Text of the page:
The nine-week season between Christmas and Lent in the Church year is called Epiphany. It begins with a celebration of the Epiphany on January 6, which is recognition of the Magi from the East who followed the star seeking the young Jesus.
Epiphany is the revelation that from the beginning of His life, Jesus has been for all people everywhere, including the stranger.
It is often the stranger that is attuned to her thirst, not satisfied to quench it with anything less than Living Water. As Patty said so well, “Thirsty souls long for truths that satisfied souls ignore.”
The Magi arrived with limited information. Not until Jerusalem did they encounter the writings and prophecies that confirmed what they sensed.
Thirst is a sense.
It’s a sense that’s heightened and developed by being foreign. So, we Velvet Ashes are poised to get thirsty. That’s a gift.
Because becoming alien lands us squarely in the company of Christ’s favorites – the poor, disabled, minority students, beggars, children, women, sinners, servants, migrant workers.
The Gospel reading for today from The Book of Common Prayer is the account of when Jesus turns water into wine. Lauren Winner writes about loving the Scriptures in her newest book, Wearing God. Quoting rabbi Ben Bag Bag she writes, “Turn it and turn it, for everything is in it. Look deeply into it, and grow old with it, and spend time over it, and do not stir from it, because there is no greater portion. Turn it and turn it—there is always more to see.”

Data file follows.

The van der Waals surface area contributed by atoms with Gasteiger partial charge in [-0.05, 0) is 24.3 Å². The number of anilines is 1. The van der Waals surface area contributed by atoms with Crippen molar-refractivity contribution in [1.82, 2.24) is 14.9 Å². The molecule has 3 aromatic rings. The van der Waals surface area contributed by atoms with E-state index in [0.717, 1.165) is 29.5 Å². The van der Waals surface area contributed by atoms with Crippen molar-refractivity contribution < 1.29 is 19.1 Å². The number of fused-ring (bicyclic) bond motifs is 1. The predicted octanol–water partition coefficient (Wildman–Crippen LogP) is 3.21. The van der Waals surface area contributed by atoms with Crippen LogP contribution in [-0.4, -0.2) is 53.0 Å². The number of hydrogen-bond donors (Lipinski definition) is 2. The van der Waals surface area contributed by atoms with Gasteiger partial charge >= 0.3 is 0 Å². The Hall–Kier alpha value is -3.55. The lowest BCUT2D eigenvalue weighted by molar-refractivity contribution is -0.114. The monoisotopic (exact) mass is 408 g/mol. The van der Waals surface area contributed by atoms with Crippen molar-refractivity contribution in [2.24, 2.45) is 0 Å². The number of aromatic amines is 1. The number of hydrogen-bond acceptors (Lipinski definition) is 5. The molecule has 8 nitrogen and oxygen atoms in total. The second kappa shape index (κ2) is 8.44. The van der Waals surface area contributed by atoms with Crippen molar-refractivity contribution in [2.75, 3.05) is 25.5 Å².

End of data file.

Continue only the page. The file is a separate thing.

When I turn this story of water and wine, I see past Jesus at the beginning of his ministry, and the disciples who have just begun to follow Him. I look around Mary and her holy gumption. I see over the bridal couple, the host, and tipsy guests. When I turn this one enough, I finally see the servants.
The servants followed orders from Jesus who obeyed Mary, and filled the pots designated for ceremonial washing full to the brim with water. They are the ones in the parentheses when the host wonders how quality control got reversed.
(But the servants who had drawn the water knew.)
These are favored ones, attending and observing Jesus work. They look to the hand of their Master.
It’s not comfortable to be in that company, to be thirsty. We get squirmy. But having become kin with other disenfranchised, we are no longer free just to walk away when our numbers get called up.
When influence is gained in places that affirm women in leadership and develop them, or when resettled in a neighborhood where one’s race and class are the norm. We squirm there, too, because we have kin that are still thirsty.
Pay attention. Turn it and turn it. You’ll see them everywhere, these favored ones – the migrant bussing the table, the teammate shifting in his seat, the child stumbling to keep up, in great hymns, all over the Scriptures.
And in the mirror. Pay attention to the thirst for justice inside you, and get curious about it.
Maybe it’ll lead to epiphany.
What is your favorite Jesus story? What do you see when you turn it again?
Then join us at The Grove. It’s where we all gather to share our thoughts, our words, and our art on our weekly prompt. So join us in the comments. Show us your art work by adding an image. And link up your own blog posts on this week’s prompt. Click here for details and instructions.
 Matthew 2:4-6
 John 2:1-12
 John 2:9
 Psalm 123:2